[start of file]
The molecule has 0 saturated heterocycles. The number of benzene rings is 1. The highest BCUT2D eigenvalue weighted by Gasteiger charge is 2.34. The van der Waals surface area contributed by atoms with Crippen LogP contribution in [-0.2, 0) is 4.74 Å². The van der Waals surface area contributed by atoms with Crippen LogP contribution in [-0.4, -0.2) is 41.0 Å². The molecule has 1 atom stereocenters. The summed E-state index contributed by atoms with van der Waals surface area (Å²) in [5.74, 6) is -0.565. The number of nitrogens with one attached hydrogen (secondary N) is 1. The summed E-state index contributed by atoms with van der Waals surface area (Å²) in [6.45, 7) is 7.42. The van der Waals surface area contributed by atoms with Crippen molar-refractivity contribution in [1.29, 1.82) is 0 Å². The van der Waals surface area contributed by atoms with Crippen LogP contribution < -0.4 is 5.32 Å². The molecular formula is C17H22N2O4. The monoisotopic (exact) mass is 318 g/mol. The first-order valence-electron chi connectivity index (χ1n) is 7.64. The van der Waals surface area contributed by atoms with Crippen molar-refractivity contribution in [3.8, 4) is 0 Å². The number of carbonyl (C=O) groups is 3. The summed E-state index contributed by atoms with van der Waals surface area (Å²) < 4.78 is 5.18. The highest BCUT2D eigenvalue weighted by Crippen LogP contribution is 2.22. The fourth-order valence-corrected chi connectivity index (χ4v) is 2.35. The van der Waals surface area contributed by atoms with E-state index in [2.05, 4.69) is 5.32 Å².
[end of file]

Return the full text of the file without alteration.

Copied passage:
The molecule has 0 saturated heterocycles. The number of benzene rings is 1. The highest BCUT2D eigenvalue weighted by Gasteiger charge is 2.34. The van der Waals surface area contributed by atoms with Crippen LogP contribution in [-0.2, 0) is 4.74 Å². The van der Waals surface area contributed by atoms with Crippen LogP contribution in [-0.4, -0.2) is 41.0 Å². The molecule has 1 atom stereocenters. The summed E-state index contributed by atoms with van der Waals surface area (Å²) in [5.74, 6) is -0.565. The number of nitrogens with one attached hydrogen (secondary N) is 1. The summed E-state index contributed by atoms with van der Waals surface area (Å²) in [6.45, 7) is 7.42. The van der Waals surface area contributed by atoms with Crippen molar-refractivity contribution in [1.29, 1.82) is 0 Å². The van der Waals surface area contributed by atoms with Crippen LogP contribution < -0.4 is 5.32 Å². The molecular formula is C17H22N2O4. The monoisotopic (exact) mass is 318 g/mol. The first-order valence-electron chi connectivity index (χ1n) is 7.64. The van der Waals surface area contributed by atoms with Crippen molar-refractivity contribution in [3.8, 4) is 0 Å². The number of carbonyl (C=O) groups is 3. The summed E-state index contributed by atoms with van der Waals surface area (Å²) < 4.78 is 5.18. The highest BCUT2D eigenvalue weighted by Crippen LogP contribution is 2.22. The fourth-order valence-corrected chi connectivity index (χ4v) is 2.35. The van der Waals surface area contributed by atoms with E-state index in [2.05, 4.69) is 5.32 Å².